Barrow Hill School - the Great War project

as discovered by today's pupils

In the spring of 2014 some Barrow Hill pupils who had expressed an interest in discovering the effect the First World War had had on their school presented their findings  with great verve to an audience of St John’s wood residents, in the St John’s Wood Library. To create the right atmosphere, the librarians displayed various books and memorabilia connected with the war.

The main discovery from the log books at the school was that all scholars were supposed ‘to do their duty’, whether it was knitting socks with the 30 pounds of wool that arrived on 25 August 1915, making respirators against gas attacks or machining sandbags, and, in particular,  in making sure they attended school. After a night air raid, on 4 September 1917, 30 girls who were late the next morning were called up in hall and “shown they were not doing their duty”. However, parents did not always agree; as the raids continued, by October 80 girls were away from school, having been sent to the country. The school also initiated a War Savings Certificate scheme.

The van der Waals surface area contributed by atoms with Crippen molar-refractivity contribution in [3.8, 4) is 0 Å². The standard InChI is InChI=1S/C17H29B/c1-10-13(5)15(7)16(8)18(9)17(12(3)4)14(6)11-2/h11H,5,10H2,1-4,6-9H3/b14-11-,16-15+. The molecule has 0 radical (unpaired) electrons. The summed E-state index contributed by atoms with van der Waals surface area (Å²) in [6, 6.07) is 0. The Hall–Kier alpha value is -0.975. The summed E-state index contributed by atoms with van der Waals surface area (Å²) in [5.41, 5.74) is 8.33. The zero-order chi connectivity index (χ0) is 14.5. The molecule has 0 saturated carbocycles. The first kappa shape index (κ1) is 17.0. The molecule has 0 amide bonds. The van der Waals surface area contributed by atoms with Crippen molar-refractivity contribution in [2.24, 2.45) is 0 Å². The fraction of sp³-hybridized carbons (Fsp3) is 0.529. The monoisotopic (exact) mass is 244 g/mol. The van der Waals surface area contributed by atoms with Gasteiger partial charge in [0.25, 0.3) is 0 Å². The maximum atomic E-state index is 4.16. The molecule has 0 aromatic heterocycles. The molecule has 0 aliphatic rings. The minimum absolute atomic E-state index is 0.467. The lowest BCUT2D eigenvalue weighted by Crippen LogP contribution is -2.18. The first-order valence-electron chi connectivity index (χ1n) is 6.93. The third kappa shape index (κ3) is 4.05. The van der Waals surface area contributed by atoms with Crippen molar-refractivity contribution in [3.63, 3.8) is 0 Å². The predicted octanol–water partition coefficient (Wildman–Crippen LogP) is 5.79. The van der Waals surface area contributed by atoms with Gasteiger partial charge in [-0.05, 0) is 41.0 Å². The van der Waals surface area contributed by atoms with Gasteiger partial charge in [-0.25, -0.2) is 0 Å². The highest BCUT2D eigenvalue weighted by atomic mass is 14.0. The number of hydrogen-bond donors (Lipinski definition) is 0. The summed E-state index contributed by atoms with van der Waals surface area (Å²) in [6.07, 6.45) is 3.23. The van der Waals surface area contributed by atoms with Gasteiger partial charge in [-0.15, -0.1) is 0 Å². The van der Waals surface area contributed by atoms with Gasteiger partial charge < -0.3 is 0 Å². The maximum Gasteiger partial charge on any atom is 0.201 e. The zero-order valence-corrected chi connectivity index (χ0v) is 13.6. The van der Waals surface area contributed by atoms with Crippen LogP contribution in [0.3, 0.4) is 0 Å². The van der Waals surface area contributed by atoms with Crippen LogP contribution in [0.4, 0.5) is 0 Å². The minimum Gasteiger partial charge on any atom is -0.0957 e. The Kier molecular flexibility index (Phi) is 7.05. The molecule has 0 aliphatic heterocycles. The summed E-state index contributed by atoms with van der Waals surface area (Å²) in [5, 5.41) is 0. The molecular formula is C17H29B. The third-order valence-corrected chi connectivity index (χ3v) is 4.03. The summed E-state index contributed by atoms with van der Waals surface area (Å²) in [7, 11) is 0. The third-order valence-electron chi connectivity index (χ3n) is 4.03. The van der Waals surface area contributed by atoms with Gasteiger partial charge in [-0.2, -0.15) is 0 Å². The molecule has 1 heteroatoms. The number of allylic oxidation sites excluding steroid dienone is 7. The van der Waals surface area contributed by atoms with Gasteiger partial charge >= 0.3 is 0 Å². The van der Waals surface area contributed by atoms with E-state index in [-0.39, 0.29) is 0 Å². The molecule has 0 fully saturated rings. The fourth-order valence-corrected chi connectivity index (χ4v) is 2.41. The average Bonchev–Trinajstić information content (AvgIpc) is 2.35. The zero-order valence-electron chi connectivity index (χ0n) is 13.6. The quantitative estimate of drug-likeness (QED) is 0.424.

The Kaiser had approved Zeppelin raids on London on 7 January 1915, though attacks on historic buildings were supposed to be avoided. Although the LCC [London County Council] disagreed, managers at the school cleared the top floor of children’s classrooms.  On 7 March, 1918 bombs landed on Maida Vale and St John’s Wood, particularly New Street (now Newcourt Street.)

18 May 1916 was a day for celebration as old boys William  Dunbar and Harold Steele had been awarded military distinctions.

Harold Steele was a sergeant in the Post Office Rifles and was killed a year later. In fact 42 old boys were killed and one teacher, their names being written in red in the book that has all the names of old boys who fought in the war.

The Armistice came on 11 November 1918 with the  Peace Treaty being signed at Versailles on 28 June 1919; the school closed in the afternoon of 30 June for a celebration and on 11 November 1919 the was a “pause in work” at the school in commemoration.

 

This page was added on 12/10/2014.

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